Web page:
This fight affects just about everyone, even those who have yet to be born; it's about health care. Of course everyone is choosing a side as the issue of the Patient Protection Affordable Care Act, aka "Obamacare," is going through the legislative mill. By most accounts, the existing program is in a death spiral and something needs to be done before it collapses. However, that need has only incentivized politicians to start blaming their opposition for the failure of the plan or, conversely, for the proposed changes to it. Before you take sides, let's take a minute and review some information. There are about 320 million citizens in the United States. About 48 million of them are on Medicare; that's 15 percent of the population. Medicare's "unfunded liabilities" amount to over $36,000,000,000,000. That's thirty six trillion dollars . . . and it is for only 15 percent of the population. Those yet to be born are going to be faced with that dilemma.
Among the problems with Medicare is that the government dictates what Medicare will pay. That dictatorial power results in doctors and hospitals having to charge higher fees to make up for their income shortage due to the shortfall from Medicare reimbursement. Obviously, that results in non-senior citizens having to pay more for the same service or treatment than does the senior.
While that's just one part of the problem, just think about the fact that even though citizens and their employers pay into the Medicare system for their entire 40 or 50-year work life, when they enroll in Medicare, they then have a monthly premium taken out of their Social Security payment. And, since Medicare only reimburses doctors and hospitals up to eighty percent of their authorized charges, each person needs to purchase a secondary insurance policy to cover the charges not paid by Medicare.
So, the government decides what we and our employers have to pay into Medicare during our work life. It decides what our Medicare premiums are going to be based on our retirement income. It decides how much a doctor and hospital will be paid. And, after making all the rules, those yet to be born are facing 36 trillion dollars (and growing) in unfunded liabilities. If that doesn't merit an "Oy Vey," nothing does. As Ronald Reagan said, government isn't the solution, government is the problem.
One of the great concerns about Obamacare is that it is designed to be the first step on the road to a "single payer system," that is Medicare for everyone . . . the system that now covers 15 percent of the population and has 36 trillion dollars in unfunded liabilities, where the government determines what medical professionals will get paid and what medical treatments you will get and when you will get them. Just imagine the dilemma when instead of covering 15 percent of the citizenry, it covers 100 percent. Now you can have two "Oy Veys."
Take another minute and now think about the trials and tribulations that exist in the government run Veteran's Administration health care system. Although billions and billions of dollars have been added to support that system, too much of it has been siphoned off to fatten the administrative side of the VA operation, while some veterans died while waiting to get an appointment. Adding the entire population into Medicare would be like putting the entire population into the VA system. Okay, you can take another "Oy Vey!"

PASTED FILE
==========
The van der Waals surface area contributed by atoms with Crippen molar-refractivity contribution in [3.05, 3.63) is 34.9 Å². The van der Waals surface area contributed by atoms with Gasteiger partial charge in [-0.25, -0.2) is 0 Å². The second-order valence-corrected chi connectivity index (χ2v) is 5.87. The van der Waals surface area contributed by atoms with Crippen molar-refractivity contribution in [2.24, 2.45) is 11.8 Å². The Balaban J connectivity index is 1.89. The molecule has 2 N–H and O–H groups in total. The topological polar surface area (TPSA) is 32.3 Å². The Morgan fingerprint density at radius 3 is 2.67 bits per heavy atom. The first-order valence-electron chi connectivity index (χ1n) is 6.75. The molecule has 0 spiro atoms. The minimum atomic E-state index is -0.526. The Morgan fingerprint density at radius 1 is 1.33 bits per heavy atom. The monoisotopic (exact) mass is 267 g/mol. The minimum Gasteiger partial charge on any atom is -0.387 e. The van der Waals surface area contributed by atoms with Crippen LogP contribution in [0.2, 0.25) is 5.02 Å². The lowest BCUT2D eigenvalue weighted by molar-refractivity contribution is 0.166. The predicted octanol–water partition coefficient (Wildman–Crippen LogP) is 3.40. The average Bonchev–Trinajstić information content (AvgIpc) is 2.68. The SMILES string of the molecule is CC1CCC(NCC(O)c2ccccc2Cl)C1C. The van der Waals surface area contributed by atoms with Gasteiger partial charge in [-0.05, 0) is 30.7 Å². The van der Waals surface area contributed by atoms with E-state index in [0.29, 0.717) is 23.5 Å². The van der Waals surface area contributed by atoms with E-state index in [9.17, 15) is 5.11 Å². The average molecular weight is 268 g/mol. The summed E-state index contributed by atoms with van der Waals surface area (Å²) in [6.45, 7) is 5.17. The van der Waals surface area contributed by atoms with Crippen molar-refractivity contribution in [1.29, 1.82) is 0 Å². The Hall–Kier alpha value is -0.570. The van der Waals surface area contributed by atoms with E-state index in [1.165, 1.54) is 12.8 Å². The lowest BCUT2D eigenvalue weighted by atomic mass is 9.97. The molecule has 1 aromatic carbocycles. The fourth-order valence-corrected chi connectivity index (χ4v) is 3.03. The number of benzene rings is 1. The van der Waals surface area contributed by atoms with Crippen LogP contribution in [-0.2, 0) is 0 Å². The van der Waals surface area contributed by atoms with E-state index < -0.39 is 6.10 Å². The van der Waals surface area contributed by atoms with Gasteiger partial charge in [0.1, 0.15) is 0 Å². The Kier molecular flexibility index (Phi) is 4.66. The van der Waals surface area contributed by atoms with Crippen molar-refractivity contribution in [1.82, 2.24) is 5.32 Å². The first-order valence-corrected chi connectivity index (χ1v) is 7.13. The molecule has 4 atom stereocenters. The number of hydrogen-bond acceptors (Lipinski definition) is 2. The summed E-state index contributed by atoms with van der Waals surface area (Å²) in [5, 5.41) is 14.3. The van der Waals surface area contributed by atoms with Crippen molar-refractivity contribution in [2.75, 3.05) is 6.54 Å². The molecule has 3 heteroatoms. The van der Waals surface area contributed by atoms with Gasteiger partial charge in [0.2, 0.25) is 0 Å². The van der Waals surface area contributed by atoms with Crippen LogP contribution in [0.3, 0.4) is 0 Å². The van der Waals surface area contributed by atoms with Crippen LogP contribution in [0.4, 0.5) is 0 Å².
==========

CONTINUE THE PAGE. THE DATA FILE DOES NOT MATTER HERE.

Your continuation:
Another concern has to do with the ability of employers to keep up with the cost of providing health care coverage to their employees. Historically, about 60 percent of workers get their medical insurance coverage through their employers. According to a study by the National Association of State Legislatures (NACL) in 2016, "annual premiums for employer-sponsored family health coverage reached $18,142 this year," . . . "with workers on average paying $5,277 towards the cost of their coverage." (http://www.ncsl.org/research/health/health-insurance-premiums.aspx) With expenses like that, is it any wonder why some employers don't expand their workforce to the 50 employee threshold that would require them to provide insurance coverage to all? By adding that 50th employee the small business owner may not be adding that expense for one, but, all of a sudden, must absorb the cost for all 50.
Finally, the medical malpractice issue must be addressed. A report by the New England Journal of Medicine (NEJM) cited a 2009 Congressional Budget Office report, which stated the total direct costs to health care providers resulting from medical malpractice liability (including malpractice insurance, settlements, awards, and administrative costs not covered by insurance) was $35 billion in 2009. That figure does not include money paid out in actual settlements which, according to the NEJM study, amounted to an average of $485,000 each. The solution must address tort reform.
In summary, the health care issue isn't just about health care and its costs and availability. It's about how much additional debt can be added to the burden that already exists. And how do actions on health care affect jobs? And growth? And, based on what we know, can we trust government to effectively and efficiently run one sixth of our economy?
We must demand that our politicians work honestly across party lines, understanding that we cannot provide the perfect but we can work towards the achievable?